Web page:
Shells. A Kabbalistic name for the phantoms of the dead, the “spirits” of the Spiritualists, figuring in physical phenomena; so named on account of their being simply illusive forms, empty of their higher principles.[9]

Once the period of gestation is over, the lower duad is left behind in the Kāmaloka:

The lower principles are like wild beasts, and the higher Manas is the rational man who tames or subdues them more or less successfully. But once the animal gets free from the master who held it in subjection; no sooner has it ceased to hear his voice and see him than it starts off again to the jungle and its ancient den. It takes, however, some time for an animal to return to its original and natural state, but these lower principles or "spook" return instantly, and no sooner has the higher Triad entered the Devachanic state than the lower Duad rebecomes that which it was from the beginning, a principle endued with purely animal instinct, made happier still by the great change.[10]

Although the higher Principles are missing, these shells may show a resemblance of self-consciousness:

That which remains, after the separation of the higher principles from the lower ones by the process of dying is complete, consists of the fourth principle and lower parts of the fifth. This,—the animal soul—has still a more or less indistinct consciousness of its own, and its actions resemble those of a person walking in his sleep. It has also a remnant of will, in a more or less latent condition. But as the higher principles have left this, will is no more guided by any moral considerations and cannot exert itself in any other way than by following its attractions. Its lower passions, animal desires and material attractions, still remain, and in proportion as they have been more or less developed, nursed or fortified, during earth life, in the same proportion will they act more or less powerfully after the death of the physical body.[11]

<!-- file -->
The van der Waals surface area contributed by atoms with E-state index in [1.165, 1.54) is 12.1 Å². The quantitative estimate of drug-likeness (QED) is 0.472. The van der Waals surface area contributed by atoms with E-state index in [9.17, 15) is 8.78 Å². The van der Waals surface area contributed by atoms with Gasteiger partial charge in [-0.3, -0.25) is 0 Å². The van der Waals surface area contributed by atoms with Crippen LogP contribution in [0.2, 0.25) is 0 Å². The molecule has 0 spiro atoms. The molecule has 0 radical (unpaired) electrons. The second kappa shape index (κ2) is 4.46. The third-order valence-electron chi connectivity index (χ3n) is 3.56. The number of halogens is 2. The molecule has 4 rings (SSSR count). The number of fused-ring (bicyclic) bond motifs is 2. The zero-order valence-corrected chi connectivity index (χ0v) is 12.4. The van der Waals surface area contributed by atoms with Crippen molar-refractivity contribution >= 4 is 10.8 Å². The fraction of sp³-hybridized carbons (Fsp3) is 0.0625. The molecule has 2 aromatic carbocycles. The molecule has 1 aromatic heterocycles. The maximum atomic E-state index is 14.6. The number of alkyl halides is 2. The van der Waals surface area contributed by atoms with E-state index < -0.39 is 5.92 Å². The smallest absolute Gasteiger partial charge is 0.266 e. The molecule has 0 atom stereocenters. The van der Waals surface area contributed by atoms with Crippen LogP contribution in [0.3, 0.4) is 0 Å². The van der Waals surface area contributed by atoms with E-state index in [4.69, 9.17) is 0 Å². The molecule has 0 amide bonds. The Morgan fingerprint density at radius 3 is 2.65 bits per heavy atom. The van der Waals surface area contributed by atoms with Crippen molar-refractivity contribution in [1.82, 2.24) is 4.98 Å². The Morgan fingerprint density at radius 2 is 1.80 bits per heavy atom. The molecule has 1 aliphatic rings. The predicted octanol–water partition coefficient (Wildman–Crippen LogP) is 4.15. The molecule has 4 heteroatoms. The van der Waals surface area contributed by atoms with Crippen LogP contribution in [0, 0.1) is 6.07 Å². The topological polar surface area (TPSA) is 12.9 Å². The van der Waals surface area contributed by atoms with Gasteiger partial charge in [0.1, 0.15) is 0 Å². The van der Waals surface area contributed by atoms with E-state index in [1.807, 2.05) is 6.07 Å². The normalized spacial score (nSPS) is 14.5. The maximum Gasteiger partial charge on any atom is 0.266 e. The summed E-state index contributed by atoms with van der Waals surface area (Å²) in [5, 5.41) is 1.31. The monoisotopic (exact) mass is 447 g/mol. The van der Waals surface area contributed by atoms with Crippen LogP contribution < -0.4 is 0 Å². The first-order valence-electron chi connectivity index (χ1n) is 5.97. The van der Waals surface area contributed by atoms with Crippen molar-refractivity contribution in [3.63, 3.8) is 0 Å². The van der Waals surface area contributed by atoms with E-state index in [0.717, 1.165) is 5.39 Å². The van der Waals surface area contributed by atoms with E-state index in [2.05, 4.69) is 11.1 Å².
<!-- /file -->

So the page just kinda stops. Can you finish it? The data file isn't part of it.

And even the shells of those good men whose page will not be found missing in the great Book of Lives at the threshold of the Great Nirvana, even they will regain their remembrance and an appearance of Self-consciousness, only after the sixth and seventh principles with the essence of the 5th (the latter having to furnish the material for even that partial recollection of personality which is necessary for the object in Devachan) — have gone to their gestation period, not before.[12]

These shells are many times the entities that are channeled by psychics, and although their words may show some knowledge, it is just a mechanical repetition of what was acquired in life:

The shell of a highly intelligent, learned, but utterly unspiritual man who died natural death, will last longer and the shadow of his own memory helping — that shadow which is the refuse of the sixth principle left in the fifth — he may deliver discourses through trance speakers and repeat parrot-like that which he knew of and thought much over it, during his life-time.[13]

All this is many times done with the help of Elementals:

Elementals enter into all of them, and thus get a fictitious personality and intelligence wholly the property of the shell. They galvanize the shell into action, and by its means can see and hear as if beings themselves, like us. The shells are, in this case, just like a sleepwalking human body. They will through habit exhibit the advancement they got while in the flesh. Some people, you know, do not impart to their bodily molecules the habit of their minds to as great extent as others. We thus see why the utterences of these so-called 'spirits' are never ahead of the highest point of progress attained by living human beings, and why they take up the ideas elaborated day-by-day by their votaries.[14]

Shells of very selfish and materialistic people may become dangerous entities:

[The] cases of half successful sorcerers, of very wicked persons passionately attached to Self — offer a real danger to the living. These very material shells, whose last dying thought was Self, — Self, — Self — and to live, to live! will often feel it instinctively. So do some suicides — though not all. What happens then is terrible for it becomes a case of post mortem licanthropy. The shell will cling so tenaciously to its semblance of life that it will seek refuge in a new organism in any beast — in a dog, a hyæna, a bird when no human organism is close at hand — rather than submit to annihilation.[15]